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HP TouchPad has bright spots but seems very 2010 Add to ...

With the TouchPad, Hewlett Packard is about to join Apple, Google, and Research in Motion in the high-stakes game that is the tablet computer business. With a trio of popular operating systems and a dozen or more noteworthy devices already on the market, it may seem a little late in the day. But keep in mind that this category sprang into existence only a year ago. Most of the players are still sorting their cards.

I had the opportunity to spend about a week with the TouchPad, which launches in the U.S. this weekend and in Canada July 15{+t}{+h}, and found it to be an original take on tablet computing, though it has some growing pains that need to be worked through – especially in the hardware department.

Measuring 13.7 millimetres deep and weighing 740 grams, the TouchPad is a chubby, glossy black obelisk. A handful of ports and buttons – power, volume, headphones, and miniUSB – surround its clear and bright 9.7-inch 1024-by-768 touch screen display. A front-facing camera is at the top of the screen for Skype calls (there’s no lens on the back, which means no stealth videos or pictures when people think you’re just reading a book on your tablet), and a Home button sits at the bottom.

It looks more or less like the original iPad, but is considerably heavier, which could make it a hard sell for people eager to own the sleekest, slimmest gadgets. However, there are a couple of original hardware features here that could go overlooked.

The first is built-in wireless induction charging. Just prop the TouchPad up on the Touchstone Charging Dock ($79.99), and the 6300 mAh battery – which, by the way, endured three days of frequent but casual use with screen brightness turned down and WiFi on – will automatically begin juicing up, even through the TouchPad’s thick protective case. Great stuff for folks who hate fiddling with plugs and wires.

The other is Touch to Share, which lets users swap URLs with the soon-to-be-be released Pre 3 smartphone simply by making the two devices physically touch each other (assuming both devices are signed into the same WebOS account. I watched this feature in action with a pre-production Pre 3 and saw a website instantly migrate from phone to tablet. It felt a little like magic – the sort of marvellous, ridiculously intuitive technology seen in near-future sci-fi films brought to life.

Touch to Share feels limited at the moment – it would be great to be able to sync and share more substantial content this way – and it necessitates buying into HP’s “better together” sales pitch, but there are definitely some unique possibilities here.

The TouchPad comes in two hardware configurations to start: a 16-gigabyte WiFi version for $519, and a 32-gigabyte WiFi version for $619, which is about on par with competing iPad models. HP refused to comment on the possibility of 3G editions, but I expect they will come, and sooner rather than later.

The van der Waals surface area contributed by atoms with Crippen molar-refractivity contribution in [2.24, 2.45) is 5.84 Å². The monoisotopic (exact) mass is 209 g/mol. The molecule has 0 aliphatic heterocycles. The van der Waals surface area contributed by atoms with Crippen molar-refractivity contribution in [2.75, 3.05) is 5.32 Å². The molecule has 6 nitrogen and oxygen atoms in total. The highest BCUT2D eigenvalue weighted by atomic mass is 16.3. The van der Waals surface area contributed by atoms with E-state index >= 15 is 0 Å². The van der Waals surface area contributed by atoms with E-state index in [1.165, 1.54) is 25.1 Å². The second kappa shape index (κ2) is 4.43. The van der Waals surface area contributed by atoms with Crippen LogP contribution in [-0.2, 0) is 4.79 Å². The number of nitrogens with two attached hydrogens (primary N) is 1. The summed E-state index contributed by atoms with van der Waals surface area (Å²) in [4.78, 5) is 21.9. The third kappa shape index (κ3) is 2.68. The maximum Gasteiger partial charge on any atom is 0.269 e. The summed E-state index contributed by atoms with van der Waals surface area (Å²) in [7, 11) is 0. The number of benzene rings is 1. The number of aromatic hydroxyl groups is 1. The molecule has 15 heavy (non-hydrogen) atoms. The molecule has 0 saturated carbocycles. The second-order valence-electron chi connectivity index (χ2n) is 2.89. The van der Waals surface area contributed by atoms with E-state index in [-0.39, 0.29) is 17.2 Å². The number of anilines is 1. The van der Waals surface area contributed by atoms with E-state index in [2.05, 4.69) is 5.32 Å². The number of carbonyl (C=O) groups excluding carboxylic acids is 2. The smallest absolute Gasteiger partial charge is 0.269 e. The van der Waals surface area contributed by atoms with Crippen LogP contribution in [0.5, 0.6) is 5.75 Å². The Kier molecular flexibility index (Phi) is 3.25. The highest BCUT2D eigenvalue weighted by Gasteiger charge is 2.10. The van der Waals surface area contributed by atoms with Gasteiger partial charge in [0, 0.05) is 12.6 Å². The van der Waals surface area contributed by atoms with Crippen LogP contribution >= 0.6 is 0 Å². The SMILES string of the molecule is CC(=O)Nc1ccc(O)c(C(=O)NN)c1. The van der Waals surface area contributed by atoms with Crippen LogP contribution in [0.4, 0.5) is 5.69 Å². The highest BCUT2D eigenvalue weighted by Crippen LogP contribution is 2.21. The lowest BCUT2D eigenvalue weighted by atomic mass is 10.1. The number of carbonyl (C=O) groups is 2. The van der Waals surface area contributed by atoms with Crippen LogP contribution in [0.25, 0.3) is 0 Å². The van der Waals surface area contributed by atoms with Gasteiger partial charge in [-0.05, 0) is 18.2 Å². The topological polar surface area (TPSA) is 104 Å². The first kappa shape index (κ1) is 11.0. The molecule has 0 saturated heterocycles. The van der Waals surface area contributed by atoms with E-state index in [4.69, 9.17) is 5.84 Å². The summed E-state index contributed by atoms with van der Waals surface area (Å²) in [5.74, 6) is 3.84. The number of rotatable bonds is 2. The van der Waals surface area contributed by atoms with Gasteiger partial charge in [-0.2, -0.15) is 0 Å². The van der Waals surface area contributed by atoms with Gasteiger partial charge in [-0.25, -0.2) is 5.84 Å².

Viewed next to the svelte forms of an iPad 2 or Galaxy Tab 10.1, the portly TouchPad doesn’t do a great job of selling itself. But the real draw of HP’s tablet is webOS, the critically acclaimed but slow-to-catch-on operating system that powers HP’s Pre phones. It’s been optimized for the slate’s larger screen, and it distinguishes itself from the competition in a number of ways.

For starters, it excels at true multitasking. Each active app is assigned a “card” that appears on the desktop. Simply swipe through and tap cards to switch between open apps. What’s more, if you open one app from within another, its card will stack on top of the first app’s card. For example, if you open a web page from within an e-mail, a card for that browser page will appear on top of the e-mail app’s card. If you open a PDF from that website, a new Adobe Reader card will appear stacked atop the other two cards.

I came to think of cards as similar to the way some e-mail clients sort messages into conversations, with all related messages stored together. It’s a good way to group tasks and retain quick access to related materials. When you want to free up resources, just flip a card off the top of the screen to close the app.

Finding content is handled well, too. At the top of the desktop sits the Just Type search box. Type in whatever you happen to be looking for and the tablet will return results from the web (including Google, Bing Maps, and Wikipedia), social media networks (Twitter and Facebook), HP’s App Catalog, contacts, e-mail, and media and documents residing on the TouchPad. You can also choose to limit searches to specific categories.

I found myself using Just Type all the time, whether I wanted to look up something online, find someone, or track down something in Gmail. Just Type is always at the ready and often proves quicker than opening and searching within a specific app. I honestly found myself trying hard not to grow too attached to this feature for fear of missing it overly much upon sending the TouchPad back.

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